People take beer for granted. It’s cool, it’s refreshing, it’s pretty much the official national beverage now that the NFL season has started. But most people don’t think about how the two major beer companies—Anheuser-Busch and MillerCoors—squash independent brewers and limit consumer choice. Or if they do know about this beer monopoly, they don’t see it as being important. After all, it’s only beer, right?
But as Anat Baron, former executive at Mike’s Hard Lemonade, shows in her new documentary Beer Wars, it’s about much more than just beer: It’s about capitalism, competition and corporate America. Beer Wars reveals the dark side of the beer industry, while at the same time celebrating the entrepreneurial spirit of two independent brewers, Sam Calagione (founder and president of Dogfish Head Craft Brewery) and Rhonda Kallman (founder and CEO of New Century Brewing Co.), who battle the beer behemoths.
Anat Baron took the time to answer some of MovieMaker’s questions about how the beer industry got to be this way, how it can be fixed and some of the difficulties she encountered in making her film.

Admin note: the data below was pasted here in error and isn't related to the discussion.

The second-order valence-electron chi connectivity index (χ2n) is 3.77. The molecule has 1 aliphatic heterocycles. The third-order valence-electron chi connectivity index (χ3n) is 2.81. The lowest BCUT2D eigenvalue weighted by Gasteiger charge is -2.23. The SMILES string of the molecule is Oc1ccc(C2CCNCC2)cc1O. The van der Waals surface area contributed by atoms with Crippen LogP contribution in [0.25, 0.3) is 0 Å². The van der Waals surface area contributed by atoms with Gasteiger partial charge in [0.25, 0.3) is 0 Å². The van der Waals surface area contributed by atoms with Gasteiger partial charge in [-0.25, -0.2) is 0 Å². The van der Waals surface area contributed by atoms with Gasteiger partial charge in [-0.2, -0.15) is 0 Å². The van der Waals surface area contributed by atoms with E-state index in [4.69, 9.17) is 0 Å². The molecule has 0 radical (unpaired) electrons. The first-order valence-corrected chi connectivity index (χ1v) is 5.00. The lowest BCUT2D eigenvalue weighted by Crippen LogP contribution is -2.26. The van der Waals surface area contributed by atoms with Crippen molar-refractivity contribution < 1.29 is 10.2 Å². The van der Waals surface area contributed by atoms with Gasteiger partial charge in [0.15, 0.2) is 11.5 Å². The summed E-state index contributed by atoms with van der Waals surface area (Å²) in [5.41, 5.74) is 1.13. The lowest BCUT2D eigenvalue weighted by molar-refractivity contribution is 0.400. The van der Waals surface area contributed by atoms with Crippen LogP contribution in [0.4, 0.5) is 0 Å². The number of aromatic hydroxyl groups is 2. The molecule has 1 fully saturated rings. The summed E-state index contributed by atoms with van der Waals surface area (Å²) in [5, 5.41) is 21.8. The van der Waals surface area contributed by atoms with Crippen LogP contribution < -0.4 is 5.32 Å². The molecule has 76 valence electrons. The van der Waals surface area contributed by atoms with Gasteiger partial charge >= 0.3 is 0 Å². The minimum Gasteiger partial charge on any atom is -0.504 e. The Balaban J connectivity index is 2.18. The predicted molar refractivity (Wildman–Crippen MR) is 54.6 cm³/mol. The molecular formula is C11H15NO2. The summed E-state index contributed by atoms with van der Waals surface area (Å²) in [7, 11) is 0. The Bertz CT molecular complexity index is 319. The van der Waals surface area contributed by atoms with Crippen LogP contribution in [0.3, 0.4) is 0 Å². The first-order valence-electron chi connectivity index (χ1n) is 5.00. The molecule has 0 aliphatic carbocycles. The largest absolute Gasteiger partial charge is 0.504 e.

Rebecca Pahle (MM): Big companies like Anheuser-Busch and MillerCoors have a large amount of control over the beer industry. This creates problems for smaller brewers, obviously, but why should the average person care about these issues? Does the situation have implications outside of the beer industry?
Anat Baron (AB): I had a sign in the edit room that said, “Why should I care?” It reminded me that the film had to move people to care about the issues. Ultimately, I believe that consumer choice is something that affects everyone, not only beer drinkers. When you have industries where control is held by very few behemoths, it often creates barriers for the smaller players and, in turn, for consumers. Look at retail and how Wal-Mart has impacted mom-and-pop stores or how Microsoft has dominated software. In beer, you have 80 percent of control held by two global entities—Anheuser-Busch InBev and MillerCoors, both created through multiple mergers and buyouts—who control 80 percent of the market. Another 15 percent is controlled by more foreign companies like Heineken and Grupo Modelo (Corona) and, finally, five percent of the market is made up of small brewers. Is consumer choice limited? Of course it is. Market domination allows the large brewers access to market, to media, etc., and ultimately limits competition.
In industries like music and film or even specialty retail, small players who are shut out of distribution have found a new outlet—the Internet—where they’re able to go directly to consumers. This is not possible in beer because of the power of the distributors who are very powerful politically and want to continue their dominance over how beer is distributed.